Daily Archives: September 19, 2009

Today is 11 Chuwen 9 Ch’en

1189 shopping days until 4 Ahau 3 K’ank’in.

mowing labyrinth 1

mowing labyrinth 2

lawn labyrinth firebowl

Mowing the labyrinth.

Well, it’s a long, long time
From May to December
But the days grow short,
When you reach September.
And the autumn weather
Turns the leaves to gray
And I haven’t got time
For the waiting game.

And the days dwindle down
To a precious few . . .
September, November . . .
And these few precious days
I spend with you.
These precious days
I spend with you.

Music by Kurt Weill, lyrics by Berthold Brecht, translated by Maxwell Anderson, and best sung by Lotte Lenya.

Tuesday is the Autumnal Equinox; 12 hours of daylight, 12 hour of night. As the song says, the days grow short(er) until the Winter Solstice. Among our circle of friends we have a fire ceremony which I made up off the top of my head for a Winter Solstice party a few years back, and which we perform at both the Solstices and the Equinoxes of the solar year. A once impromptu ritual is now an ingrained tradition, and if I forget part of it or get it wrong, I will immediately be reminded and corrected by the congregation. It’s very simple and entirely ecumenical; doesn’t matter what you believe or whether you believe anything at all: the best kind of religious service, as far as I’m concerned. It goes like this:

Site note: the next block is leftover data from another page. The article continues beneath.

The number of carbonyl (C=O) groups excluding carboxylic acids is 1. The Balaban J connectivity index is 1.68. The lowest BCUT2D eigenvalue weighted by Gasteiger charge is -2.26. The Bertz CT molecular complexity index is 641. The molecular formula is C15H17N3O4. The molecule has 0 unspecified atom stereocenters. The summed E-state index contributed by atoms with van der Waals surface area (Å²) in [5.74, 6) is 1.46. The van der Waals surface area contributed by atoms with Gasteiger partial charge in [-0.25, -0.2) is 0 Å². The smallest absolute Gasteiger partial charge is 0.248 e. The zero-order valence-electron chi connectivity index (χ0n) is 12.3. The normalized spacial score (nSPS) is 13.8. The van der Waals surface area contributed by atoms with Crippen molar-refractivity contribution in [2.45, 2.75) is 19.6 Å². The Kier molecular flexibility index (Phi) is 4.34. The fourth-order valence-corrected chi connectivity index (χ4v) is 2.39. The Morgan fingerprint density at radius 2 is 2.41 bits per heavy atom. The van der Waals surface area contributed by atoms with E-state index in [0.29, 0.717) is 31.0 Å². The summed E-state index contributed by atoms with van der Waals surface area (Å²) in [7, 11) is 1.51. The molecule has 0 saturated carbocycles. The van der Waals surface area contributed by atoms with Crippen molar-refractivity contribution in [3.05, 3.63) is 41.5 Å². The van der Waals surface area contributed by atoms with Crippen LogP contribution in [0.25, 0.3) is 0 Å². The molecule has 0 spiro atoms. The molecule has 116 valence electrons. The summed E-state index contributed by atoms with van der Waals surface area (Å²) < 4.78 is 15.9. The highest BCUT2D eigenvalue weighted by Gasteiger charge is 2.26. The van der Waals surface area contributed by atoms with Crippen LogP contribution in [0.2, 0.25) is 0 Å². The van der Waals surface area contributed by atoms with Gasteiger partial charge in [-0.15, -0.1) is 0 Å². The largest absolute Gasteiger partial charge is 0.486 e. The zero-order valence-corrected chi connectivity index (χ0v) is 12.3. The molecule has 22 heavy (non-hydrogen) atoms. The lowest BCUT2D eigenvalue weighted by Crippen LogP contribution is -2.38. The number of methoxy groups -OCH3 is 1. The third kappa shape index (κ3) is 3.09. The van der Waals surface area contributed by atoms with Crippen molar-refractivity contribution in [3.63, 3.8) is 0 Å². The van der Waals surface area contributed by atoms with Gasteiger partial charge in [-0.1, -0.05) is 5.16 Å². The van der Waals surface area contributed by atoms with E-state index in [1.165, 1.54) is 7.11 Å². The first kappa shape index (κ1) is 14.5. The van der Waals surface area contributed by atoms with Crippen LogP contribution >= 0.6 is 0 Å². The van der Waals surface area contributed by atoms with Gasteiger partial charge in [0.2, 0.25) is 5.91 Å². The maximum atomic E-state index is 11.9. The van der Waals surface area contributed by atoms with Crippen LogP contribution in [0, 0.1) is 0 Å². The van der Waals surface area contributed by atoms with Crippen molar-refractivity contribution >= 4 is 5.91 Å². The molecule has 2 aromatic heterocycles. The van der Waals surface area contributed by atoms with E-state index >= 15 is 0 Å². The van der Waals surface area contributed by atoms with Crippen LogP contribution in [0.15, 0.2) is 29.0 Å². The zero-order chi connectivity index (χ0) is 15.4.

As the sun is going down, build a fire and light it, keep it burning. Go have something to eat and drink. Each congregant sits down at some point in the evening and makes two lists on separate pieces of paper (we like to use Chinese joss paper). On one piece of paper write down a list of “Begones,” which anything or anybody you wish to pass out of your life. On the other write out a list of “Will-Be-Dones,” which anything or anybody you wish to come into your life. When all congregants have completed their lists (some people spend a lot of time on their lists, particularly the Begones), we all go out to the fire.

Each person picks a small piece of preferably aromatic wood out of a basket, and is given Chinese joss money to burn. Each person puts their piece of wood on the fire, one by one. Then the lists. Begones go first. As each person puts their list on the fire, everyone yells “BEGONE!” as loud as they please. Then go the Will-Be-Dones; all yell “WILL-BE-DONE!” with, of course, a will. Then everyone throws their joss money on the fire and yells “LET IT BURN!” That’s about it, really. If you have a pope, which we do, he or she will pronounce a blessing, and give a short (short) homily. Then go back in the house and have another drink. Let the Begones be gone, let the Will-Be-Dones be done, and let us have money to burn. Prost!

This year we will have the fire bowl in the center of the labyrinth I cut in the back lawn, and walking the five courses of the labyrinth will become part of the ritual. We will come down were we ought to be, as the Shaker hymn has it:

‘Tis the gift to be simple,
’tis the gift to be free,
‘Tis the gift to come down
where we ought to be,
And when we find ourselves
in the place just right,
‘Twill be in the valley
of love and delight.

When true simplicity is gain’d
To bow and to bend
we shan’t be asham’d,
To turn, turn will be our delight
‘Till by turning, turning we come round right.

Nihil Obstat ox His Loveliness the Pope*, the Right Reverend and Doctor Omed

*of the Seventh Day Atheist Aztec Baptist Synod.